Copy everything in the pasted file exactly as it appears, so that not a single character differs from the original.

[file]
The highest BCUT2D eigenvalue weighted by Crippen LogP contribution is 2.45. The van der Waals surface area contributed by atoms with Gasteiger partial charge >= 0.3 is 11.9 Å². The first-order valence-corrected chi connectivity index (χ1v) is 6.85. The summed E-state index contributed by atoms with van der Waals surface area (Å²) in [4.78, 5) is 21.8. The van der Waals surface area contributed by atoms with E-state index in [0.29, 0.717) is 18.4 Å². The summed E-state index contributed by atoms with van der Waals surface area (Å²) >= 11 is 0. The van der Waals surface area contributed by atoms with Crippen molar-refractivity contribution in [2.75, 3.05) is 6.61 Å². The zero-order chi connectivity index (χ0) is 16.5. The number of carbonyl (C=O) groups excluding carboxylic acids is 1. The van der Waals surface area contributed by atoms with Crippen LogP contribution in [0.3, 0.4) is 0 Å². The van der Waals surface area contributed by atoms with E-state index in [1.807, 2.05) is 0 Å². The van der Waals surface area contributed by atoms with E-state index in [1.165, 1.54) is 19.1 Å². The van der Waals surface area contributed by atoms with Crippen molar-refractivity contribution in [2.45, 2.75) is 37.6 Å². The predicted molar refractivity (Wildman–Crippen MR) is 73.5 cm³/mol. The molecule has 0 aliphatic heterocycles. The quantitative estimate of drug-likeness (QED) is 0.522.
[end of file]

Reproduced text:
The highest BCUT2D eigenvalue weighted by Crippen LogP contribution is 2.45. The van der Waals surface area contributed by atoms with Gasteiger partial charge >= 0.3 is 11.9 Å². The first-order valence-corrected chi connectivity index (χ1v) is 6.85. The summed E-state index contributed by atoms with van der Waals surface area (Å²) in [4.78, 5) is 21.8. The van der Waals surface area contributed by atoms with E-state index in [0.29, 0.717) is 18.4 Å². The summed E-state index contributed by atoms with van der Waals surface area (Å²) >= 11 is 0. The van der Waals surface area contributed by atoms with Crippen molar-refractivity contribution in [2.75, 3.05) is 6.61 Å². The zero-order chi connectivity index (χ0) is 16.5. The number of carbonyl (C=O) groups excluding carboxylic acids is 1. The van der Waals surface area contributed by atoms with Crippen LogP contribution in [0.3, 0.4) is 0 Å². The van der Waals surface area contributed by atoms with E-state index in [1.807, 2.05) is 0 Å². The van der Waals surface area contributed by atoms with E-state index in [1.165, 1.54) is 19.1 Å². The van der Waals surface area contributed by atoms with Crippen molar-refractivity contribution in [2.45, 2.75) is 37.6 Å². The predicted molar refractivity (Wildman–Crippen MR) is 73.5 cm³/mol. The molecule has 0 aliphatic heterocycles. The quantitative estimate of drug-likeness (QED) is 0.522.